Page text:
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Comment Re:Maybe overturning an election (Score 1) 381

The Egyptians who oppose Jihadism understand the threat.

Morsi and the IB are hardcore Islamists. The only reasonable response from those not wanting to be slaves to theocracy is to kill such people.

If the US had a "Muslim Brotherhood" problem (from any superstition) I'd support the government exterminating them.

"âoeMan will never be free until the last king is strangled with the entrails of the last priest.â
Denis Diderot

Comment Missing camera option (Score 1) 313

In my CNC class I sit up front and photograph the whiteboard using my phone.

Other students began doing it too and it's worked well for them.

I'm also politely vocal about finding hand-written "anything" an abomination and point out the instructor could simply do one set of "notes" in PowerPoint for class use and student download. He has started doing that amid much rejoicing. Handwriting is righly obsolete elsewhere and the sooner it's replaced by printed text the better. Text offers faster visual recognition and there is no reason to write again what has once been written when it could as easily be transcribed into text.

An example I cite against handwriting is medical prescription error. How DARE anyone want handwriting when important information must be conveyed precisely? I grew up with the usual classes devoted to making pretty cursive writing and was never impressed. Calligraphy is for hobbyists, text is for communication.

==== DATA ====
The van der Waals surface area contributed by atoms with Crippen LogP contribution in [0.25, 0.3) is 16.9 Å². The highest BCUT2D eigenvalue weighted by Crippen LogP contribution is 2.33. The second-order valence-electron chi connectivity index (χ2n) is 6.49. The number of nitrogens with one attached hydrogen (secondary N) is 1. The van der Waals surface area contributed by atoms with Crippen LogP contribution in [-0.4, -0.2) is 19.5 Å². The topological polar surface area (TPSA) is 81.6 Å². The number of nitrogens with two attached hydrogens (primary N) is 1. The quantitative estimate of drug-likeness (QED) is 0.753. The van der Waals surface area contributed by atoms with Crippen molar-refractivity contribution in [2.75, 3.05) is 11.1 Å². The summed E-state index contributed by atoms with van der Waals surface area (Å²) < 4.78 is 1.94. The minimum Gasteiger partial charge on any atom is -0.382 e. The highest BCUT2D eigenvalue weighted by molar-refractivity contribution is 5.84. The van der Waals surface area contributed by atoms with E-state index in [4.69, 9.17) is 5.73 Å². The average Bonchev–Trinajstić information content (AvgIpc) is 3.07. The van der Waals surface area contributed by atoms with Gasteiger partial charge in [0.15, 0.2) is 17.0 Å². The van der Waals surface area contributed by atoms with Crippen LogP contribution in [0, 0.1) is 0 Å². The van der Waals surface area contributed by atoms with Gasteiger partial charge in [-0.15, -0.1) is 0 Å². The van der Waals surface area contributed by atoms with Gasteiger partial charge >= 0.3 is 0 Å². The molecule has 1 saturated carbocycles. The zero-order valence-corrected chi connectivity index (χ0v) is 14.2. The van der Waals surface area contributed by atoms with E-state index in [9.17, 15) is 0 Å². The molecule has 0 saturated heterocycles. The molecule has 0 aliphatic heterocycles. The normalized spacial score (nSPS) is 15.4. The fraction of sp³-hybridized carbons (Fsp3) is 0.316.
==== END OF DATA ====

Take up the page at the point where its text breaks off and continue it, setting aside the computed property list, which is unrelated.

Comment Re:From ivory tower to silicon valley (Score 1) 372

No one not stuck in a ghetto wants to mingle with ghetto dwellers.

There are many "realities", one of which is that you are free to associate with those you prefer. Money helps make that happen.

"Why subject your employees to the outer-world that is - let's face it - such a nuisance and an eye-sore. Who wants to deal with the unpleasantness of ghetto-fabulous Oakland or South San Francisco? "

Damn skippy. LIke ghettos? Live in one. I'll pass.

Comment Re:WTF perspective (Score 1) 372

If you "take over" a community by buying it, it's yours.

Communities change. People compete for desirable areas. If there is no use for the poor in a given area they will eventually be displaced.

I "order stuff online rather than go shopping at local places" because it serves me, but I make exceptions when local businesses serve me better. Driving to buy a item from a brick-and-mortar outfit burns time, money, and petroleum.

Submission + - Red Hat CEO: Bring on the Clones

An anonymous reader writes: Best Buy and Barnes and Noble have a problem with showrooming — shoppers checking out the merchandise in their stores and then proceeding to order the goods at a discounted prices online. And Red Hat might have a similar problem with people (not just college kids and software professionals boning up on their skills at home, either) using the free-as-in-beer CentOS rather than licensing Red Hat Enterprise Linux and paying support fees. But according to CEO Jim Whitehurst, Red Hat's competitive position may actually be helped by CentOS in the same way that counterfeit Windows products sold on the streets in the Far East may have helped Microsoft — by cementing their position as the technology standard, in a marketplace that also includes entrants from SuSE, Debian, Oracle, and Ubuntu, just among Linux-based entrants. Who does Whitehurst consider to be Red Hat's most direct threat? VMWare.

Submission + - Google: Gmail users have no expectation of privacy (